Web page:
On April 23, Secretary of Agriculture Tom Vilsack announced the USDA’s new climate change initiative, which will incentivize agricultural producers to reduce greenhouse gas (GHG) emissions, increase carbon storage, and expand renewable energy production. The initiative builds on the Department’s recent efforts to make working lands more resilient to climate change.
USDA will partner with farmers and ranchers to work on ten ‘building blocks’ for climate action. The first focuses on Soil Health, and outlines an ambitious goal of promoting no-till systems on over 100 million acres by 2025. This effort will promote conservation tillage and no-till systems, as well as planting cover crops and managing organic inputs and compost application.
Research shows that for farms to effectively reduce GHG emissions, it is important to combine these conservation strategies using a whole-farm system approach, considering how practices work together to produce the desired result. Without a whole systems approach, single practice changes may not produced climate benefits. For example, switching to a no-till system may lead to increased use of herbicides, which emit GHGs during their manufacture.
For California growers, this is a timely push for soil health. The California Department of Food and Agriculture (CDFA) just released a proposal for its Healthy Soils Initiative to improve storage of organic matter in agricultural soils. Both CDFA’s and USDA’s new initiatives recognize the importance of rewarding farmers and ranchers for soil carbon management, a key step in the state and nation’s efforts to mitigate climate change.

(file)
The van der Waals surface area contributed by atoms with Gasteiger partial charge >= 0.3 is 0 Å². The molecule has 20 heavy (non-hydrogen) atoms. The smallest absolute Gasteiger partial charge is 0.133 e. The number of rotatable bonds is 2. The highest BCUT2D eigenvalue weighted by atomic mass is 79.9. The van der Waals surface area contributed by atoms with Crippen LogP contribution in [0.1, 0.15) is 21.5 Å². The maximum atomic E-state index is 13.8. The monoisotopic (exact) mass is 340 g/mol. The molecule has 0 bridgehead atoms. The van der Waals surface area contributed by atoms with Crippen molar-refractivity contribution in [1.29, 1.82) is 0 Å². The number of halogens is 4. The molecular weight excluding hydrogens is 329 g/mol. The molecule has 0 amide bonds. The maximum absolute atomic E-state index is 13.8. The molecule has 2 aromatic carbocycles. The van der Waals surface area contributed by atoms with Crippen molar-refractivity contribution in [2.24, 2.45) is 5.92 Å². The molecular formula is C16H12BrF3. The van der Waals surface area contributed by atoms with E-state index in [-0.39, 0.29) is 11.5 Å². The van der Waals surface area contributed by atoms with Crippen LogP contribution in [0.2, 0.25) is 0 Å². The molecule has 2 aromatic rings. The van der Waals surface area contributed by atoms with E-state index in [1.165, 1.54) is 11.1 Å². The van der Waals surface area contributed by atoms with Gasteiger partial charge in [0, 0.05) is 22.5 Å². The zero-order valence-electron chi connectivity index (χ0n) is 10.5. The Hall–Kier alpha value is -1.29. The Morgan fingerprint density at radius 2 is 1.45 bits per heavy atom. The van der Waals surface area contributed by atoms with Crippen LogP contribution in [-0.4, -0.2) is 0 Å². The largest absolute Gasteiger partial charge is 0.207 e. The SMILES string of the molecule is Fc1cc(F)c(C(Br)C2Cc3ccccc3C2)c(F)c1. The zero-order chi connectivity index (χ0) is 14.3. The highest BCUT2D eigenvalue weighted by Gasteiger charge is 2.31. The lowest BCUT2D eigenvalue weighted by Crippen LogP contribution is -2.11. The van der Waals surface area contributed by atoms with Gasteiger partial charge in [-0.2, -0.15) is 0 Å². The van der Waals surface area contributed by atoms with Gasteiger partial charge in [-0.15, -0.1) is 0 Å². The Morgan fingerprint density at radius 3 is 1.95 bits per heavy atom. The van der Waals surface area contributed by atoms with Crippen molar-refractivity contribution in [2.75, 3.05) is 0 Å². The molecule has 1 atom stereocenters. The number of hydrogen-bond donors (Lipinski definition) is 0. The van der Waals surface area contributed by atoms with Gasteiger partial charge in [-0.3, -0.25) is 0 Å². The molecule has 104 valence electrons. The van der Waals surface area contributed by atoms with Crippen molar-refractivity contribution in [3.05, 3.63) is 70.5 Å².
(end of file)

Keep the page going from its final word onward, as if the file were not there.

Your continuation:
Another one of USDA’s building blocks is Conservation of Sensitive Lands, an effort that aims to enroll lands with “high greenhouse gas benefits” into the Conservation Reserve Program (CRP) and the Agricultural Conservation Easement Program (ACEP). As CalCAN describes in our Triple Harvest report, protecting California farm and ranchland from development is critical to achieving the state’s climate protection goals and maintaining its long-term food security. In particular, agricultural systems that are biologically diverse, such as organic polycultures and integrated crop-livestock operations, play a major role in reducing GHG emissions, capturing carbon in soils, and offering a variety of co-benefits that bolster agricultural resilience against climate change.
Many of California’s most innovative farmers and ranchers are already engaged in some of the proposed conservation practices and easement programs, such as Bob Giacomini of Marin County, whose farm was profiled as a model for the benefits of USDA’s initiative.
To fully realize the potential of USDA’s ‘building blocks’ in California, however, both the state and the nation must secure sustainable sources of funding to promote these “shovel-ready” climate solutions on farms and ranches. With that funding must also come increased recognition that these practices are not just another discrete ‘initiative’ to be pursued, but an integral part of 21st-century U.S. agriculture.